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United’s Organic Pavilion

Organic produce marketing will change next year when the United show moves with FMI to Las Vegas while the All Things Organic show stays in Chicago with the Fancy Food Show.

As we wrote in Organic Show Has Most To Lose By Breakup, the concept of an organic show is unlikely to be a success in the long term:

The basic dilemma of a show such as All Things Organic is captured in its name — the “all things” part, not the “organic” part. You wind up with a show selling everything from soap and baby clothes to baby food and beef, canned goods, frozen foods and fresh produce, to name just a fraction of the items sold at the show.

Yet retail is not generally organized this way. A Wal-Mart produce buyer has nothing to do with buying baby clothes, nor does the Wal-Mart baby food buyer have anything to do with deli meat, nor does the Wal-Mart poultry buyer get involved in frozen foods, and the guy who buys soap for Wal-Mart is a different person entirely. Obviously, if you are talking about chain stores, you would need dozens of buyers, merchandisers and category managers to attend one show.

Now United, anxious to capture booth sales to companies looking to promote organic produce and attendees especially from the buying end, focused on solving their organic procurement needs, has announced that its trade show in 2008 will feature an organic produce pavilion:

Washington, D.C. — With the shift of the United Fresh Marketplace and FMI shows to Las Vegas, May 4-7, 2008, a new Organic Produce Pavilion will be added to the Marketplace show floor for the convenience of produce buyers to visit with companies offering organic produce.

“We have enjoyed our partnership with the All Things Organic show the past four years, and wish them well with their continued location in Chicago,” said United Fresh President Tom Stenzel. “But, it is clear that supermarket retail management and produce buyers will be looking for organic produce in Las Vegas at our produce marketing and merchandising event.”

“Organic produce is bought by produce buyers and merchandised by produce teams, not generic organic buyers of meats, packaged goods and clothing,” said United Fresh Executive Vice President Jerry Welcome. “Our new Organic Pavilion in the middle of the produce show floor in Las Vegas will make it easy for produce buyers to see the best of organic produce conveniently located in one event,” he said.

produce exhibitors in the 2007 All Things Organic show in Chicago will be offered a priority waiting list for the new Organic Pavilion at United Fresh Marketplace in Las Vegas, with space assignments beginning June 15. In addition, in recognition of their support of the past Power of Five shows, ATO exhibitors will be offered a discounted rate similar to returning exhibitors in United Fresh Marketplace.

Though it surely won’t please the All Things Organic folks, there is nothing wrong with United Fresh trying to capture some more of the organic business, and offering discounts and priority status to All Things Organic produce exhibitors is a reasonable way to start.

It is worth noting, though, that only 21 companies listed themselves as selling produce in the most recent All Things Organic show. Despite listing themselves at the show, three of those companies don’t actually sell produce. So that leaves 18 companies. Of those, five companies are major vendors of conventional product or have sister companies that are major vendors of conventional product, and they elected to exhibit at the organic show, presumably to promote their organic lines and highlight that they now are in this arena.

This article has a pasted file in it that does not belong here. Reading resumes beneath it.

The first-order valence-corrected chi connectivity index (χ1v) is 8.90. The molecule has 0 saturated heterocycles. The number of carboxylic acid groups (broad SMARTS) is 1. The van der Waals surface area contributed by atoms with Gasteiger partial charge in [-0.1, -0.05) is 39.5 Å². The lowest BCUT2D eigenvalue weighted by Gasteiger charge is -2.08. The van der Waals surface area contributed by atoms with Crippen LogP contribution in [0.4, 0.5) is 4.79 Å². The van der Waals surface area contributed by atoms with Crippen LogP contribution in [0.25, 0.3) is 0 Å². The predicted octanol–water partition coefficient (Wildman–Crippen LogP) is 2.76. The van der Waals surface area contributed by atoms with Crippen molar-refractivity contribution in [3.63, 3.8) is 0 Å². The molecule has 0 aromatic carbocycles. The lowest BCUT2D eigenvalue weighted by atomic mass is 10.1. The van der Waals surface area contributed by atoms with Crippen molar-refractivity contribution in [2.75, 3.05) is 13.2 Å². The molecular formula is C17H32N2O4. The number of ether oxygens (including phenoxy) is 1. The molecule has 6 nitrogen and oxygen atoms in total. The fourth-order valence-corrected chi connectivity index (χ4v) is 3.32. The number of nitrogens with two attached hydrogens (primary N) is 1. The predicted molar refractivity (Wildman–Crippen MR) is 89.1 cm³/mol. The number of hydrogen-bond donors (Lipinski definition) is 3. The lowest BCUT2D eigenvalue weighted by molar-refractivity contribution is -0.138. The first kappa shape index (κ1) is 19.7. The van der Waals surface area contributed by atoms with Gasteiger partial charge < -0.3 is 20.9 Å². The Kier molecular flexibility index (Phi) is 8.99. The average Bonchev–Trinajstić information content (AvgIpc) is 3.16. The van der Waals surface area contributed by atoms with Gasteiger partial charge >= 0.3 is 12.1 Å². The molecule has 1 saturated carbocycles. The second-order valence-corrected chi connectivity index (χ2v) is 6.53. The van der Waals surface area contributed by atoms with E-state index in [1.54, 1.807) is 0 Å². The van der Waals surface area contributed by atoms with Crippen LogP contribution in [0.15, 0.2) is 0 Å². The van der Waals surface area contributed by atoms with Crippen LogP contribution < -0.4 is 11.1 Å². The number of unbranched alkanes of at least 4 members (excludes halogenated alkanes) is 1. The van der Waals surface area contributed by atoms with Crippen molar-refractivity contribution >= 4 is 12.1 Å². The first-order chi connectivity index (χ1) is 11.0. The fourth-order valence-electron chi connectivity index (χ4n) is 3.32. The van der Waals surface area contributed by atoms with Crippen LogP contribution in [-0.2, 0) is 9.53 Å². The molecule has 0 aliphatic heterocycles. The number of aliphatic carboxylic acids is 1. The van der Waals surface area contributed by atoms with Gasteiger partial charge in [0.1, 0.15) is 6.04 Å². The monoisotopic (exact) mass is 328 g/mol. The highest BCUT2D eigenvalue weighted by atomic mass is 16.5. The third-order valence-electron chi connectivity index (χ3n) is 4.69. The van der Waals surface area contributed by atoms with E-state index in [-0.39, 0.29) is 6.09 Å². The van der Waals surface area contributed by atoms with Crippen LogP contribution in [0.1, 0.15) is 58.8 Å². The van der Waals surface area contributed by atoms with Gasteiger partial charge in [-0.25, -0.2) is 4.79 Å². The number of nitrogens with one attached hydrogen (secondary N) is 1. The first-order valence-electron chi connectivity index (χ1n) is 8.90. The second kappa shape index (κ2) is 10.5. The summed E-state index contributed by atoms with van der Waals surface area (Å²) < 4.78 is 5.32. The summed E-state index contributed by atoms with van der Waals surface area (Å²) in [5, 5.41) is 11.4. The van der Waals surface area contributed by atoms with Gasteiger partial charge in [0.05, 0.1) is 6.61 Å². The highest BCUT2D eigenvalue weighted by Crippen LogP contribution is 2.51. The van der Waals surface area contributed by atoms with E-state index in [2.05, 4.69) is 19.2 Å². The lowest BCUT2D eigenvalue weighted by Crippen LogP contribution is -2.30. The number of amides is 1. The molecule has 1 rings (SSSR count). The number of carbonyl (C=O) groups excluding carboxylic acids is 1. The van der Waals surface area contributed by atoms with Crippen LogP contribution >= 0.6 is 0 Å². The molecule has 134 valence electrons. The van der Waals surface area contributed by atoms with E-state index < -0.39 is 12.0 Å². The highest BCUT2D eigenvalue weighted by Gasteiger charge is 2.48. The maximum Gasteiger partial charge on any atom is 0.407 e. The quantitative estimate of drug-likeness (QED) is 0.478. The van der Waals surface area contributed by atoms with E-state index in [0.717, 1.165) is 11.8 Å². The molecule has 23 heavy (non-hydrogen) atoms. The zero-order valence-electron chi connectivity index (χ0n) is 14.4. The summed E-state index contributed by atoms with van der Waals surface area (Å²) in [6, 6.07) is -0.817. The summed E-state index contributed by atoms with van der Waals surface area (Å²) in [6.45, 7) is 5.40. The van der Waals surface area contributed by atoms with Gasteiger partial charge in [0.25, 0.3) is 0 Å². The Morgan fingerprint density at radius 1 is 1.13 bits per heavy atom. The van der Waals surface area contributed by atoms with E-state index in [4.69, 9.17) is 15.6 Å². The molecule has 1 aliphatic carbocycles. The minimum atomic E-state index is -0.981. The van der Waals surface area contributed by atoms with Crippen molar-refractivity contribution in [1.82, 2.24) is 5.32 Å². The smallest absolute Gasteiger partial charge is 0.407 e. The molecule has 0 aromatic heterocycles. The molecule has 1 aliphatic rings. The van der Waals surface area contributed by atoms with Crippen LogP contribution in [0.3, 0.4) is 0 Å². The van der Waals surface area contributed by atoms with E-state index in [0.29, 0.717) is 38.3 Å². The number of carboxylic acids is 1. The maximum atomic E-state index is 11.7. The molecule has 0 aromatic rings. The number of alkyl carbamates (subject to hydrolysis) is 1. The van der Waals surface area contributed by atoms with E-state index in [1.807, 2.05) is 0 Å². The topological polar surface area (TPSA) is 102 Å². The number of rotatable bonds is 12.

That leaves a grand total of 13 dedicated organic produce companies that all the fuss is about.

The quote from Jerry Welcome, United Fresh Executive Vice President, states the case exactly for the inclusion of organic product in produce shows: “Organic produce is bought by produce buyers and merchandised by produce teams, not generic organic buyers of meats, packaged goods and clothing.”

Yet the same point makes us question whether an organic pavilion is really the key to serving this market. After all, if the buyers and merchandisers of organic produce are the same as the buyers and merchandisers of conventional produce, shouldn’t the presence of organic produce be integrated throughout the show?

Typically pavilions make sense when there is a dedicated buyer who won’t want to walk a whole show but wants an easy way to see the items of interest to him. So, at FMI, for example, it might make sense to have, say, a health and beauty aids pavilion because there are dedicated buyers of health and beauty aids. In fact, before United Fresh did its deal with FMI, FMI had a produce pavilion for the same reason: To have a compact area that enabled produce executives to cover their area of interest in a day, rather than having to walk the whole FMI show.

Yet, of course, United Fresh wants those buyers to walk the whole show.

There is no question that having an organic pavilion will help booth sales because the implied promise of a dedicated organic area is that there will be lots of buyers looking for organic product.

Which brings us to the dirty little secret of producing trade shows: it is much easier to sell the booths than to get the quality attendees.

Organic is hot and perhaps some sizeable number of exhibitors will give United’s new organic pavilion a try. We hope it is a success for both United and the exhibitors.

Long term, however, success depends on attracting produce-specific retail buyers and merchandisers, and if United Fresh does that, the excitement of organics, specialty items, fresh-cuts, proprietary varieties, etc., are probably best spread through the show, making every aisle interesting, enlightening and filled with excitement.

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